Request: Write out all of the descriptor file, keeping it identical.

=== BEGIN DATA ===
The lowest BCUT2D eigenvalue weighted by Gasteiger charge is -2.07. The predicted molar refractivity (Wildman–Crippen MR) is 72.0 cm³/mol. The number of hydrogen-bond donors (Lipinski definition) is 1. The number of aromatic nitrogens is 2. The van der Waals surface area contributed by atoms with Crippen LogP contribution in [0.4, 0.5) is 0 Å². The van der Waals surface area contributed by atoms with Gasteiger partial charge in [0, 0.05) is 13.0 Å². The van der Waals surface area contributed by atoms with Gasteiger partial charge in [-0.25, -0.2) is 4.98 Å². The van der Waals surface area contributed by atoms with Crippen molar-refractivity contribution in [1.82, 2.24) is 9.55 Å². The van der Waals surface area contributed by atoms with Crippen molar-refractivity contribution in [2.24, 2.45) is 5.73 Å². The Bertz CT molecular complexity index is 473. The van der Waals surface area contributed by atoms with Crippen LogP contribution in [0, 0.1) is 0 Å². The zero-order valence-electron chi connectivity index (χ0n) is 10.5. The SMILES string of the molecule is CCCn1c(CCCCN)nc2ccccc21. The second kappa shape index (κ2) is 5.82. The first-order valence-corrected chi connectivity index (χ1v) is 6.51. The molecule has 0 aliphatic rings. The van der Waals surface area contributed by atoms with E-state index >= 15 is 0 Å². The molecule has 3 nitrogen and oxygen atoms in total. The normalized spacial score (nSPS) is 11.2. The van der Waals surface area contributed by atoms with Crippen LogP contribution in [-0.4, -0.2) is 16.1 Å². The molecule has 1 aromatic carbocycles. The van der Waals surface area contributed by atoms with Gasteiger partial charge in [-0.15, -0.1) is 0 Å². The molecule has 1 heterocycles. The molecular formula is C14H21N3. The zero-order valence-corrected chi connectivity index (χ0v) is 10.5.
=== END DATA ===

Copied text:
The lowest BCUT2D eigenvalue weighted by Gasteiger charge is -2.07. The predicted molar refractivity (Wildman–Crippen MR) is 72.0 cm³/mol. The number of hydrogen-bond donors (Lipinski definition) is 1. The number of aromatic nitrogens is 2. The van der Waals surface area contributed by atoms with Crippen LogP contribution in [0.4, 0.5) is 0 Å². The van der Waals surface area contributed by atoms with Gasteiger partial charge in [0, 0.05) is 13.0 Å². The van der Waals surface area contributed by atoms with Gasteiger partial charge in [-0.25, -0.2) is 4.98 Å². The van der Waals surface area contributed by atoms with Crippen molar-refractivity contribution in [1.82, 2.24) is 9.55 Å². The van der Waals surface area contributed by atoms with Crippen molar-refractivity contribution in [2.24, 2.45) is 5.73 Å². The Bertz CT molecular complexity index is 473. The van der Waals surface area contributed by atoms with Crippen LogP contribution in [0, 0.1) is 0 Å². The zero-order valence-electron chi connectivity index (χ0n) is 10.5. The SMILES string of the molecule is CCCn1c(CCCCN)nc2ccccc21. The second kappa shape index (κ2) is 5.82. The first-order valence-corrected chi connectivity index (χ1v) is 6.51. The molecule has 0 aliphatic rings. The van der Waals surface area contributed by atoms with E-state index >= 15 is 0 Å². The molecule has 3 nitrogen and oxygen atoms in total. The normalized spacial score (nSPS) is 11.2. The van der Waals surface area contributed by atoms with Crippen LogP contribution in [-0.4, -0.2) is 16.1 Å². The molecule has 1 aromatic carbocycles. The van der Waals surface area contributed by atoms with Gasteiger partial charge in [-0.15, -0.1) is 0 Å². The molecule has 1 heterocycles. The molecular formula is C14H21N3. The zero-order valence-corrected chi connectivity index (χ0v) is 10.5.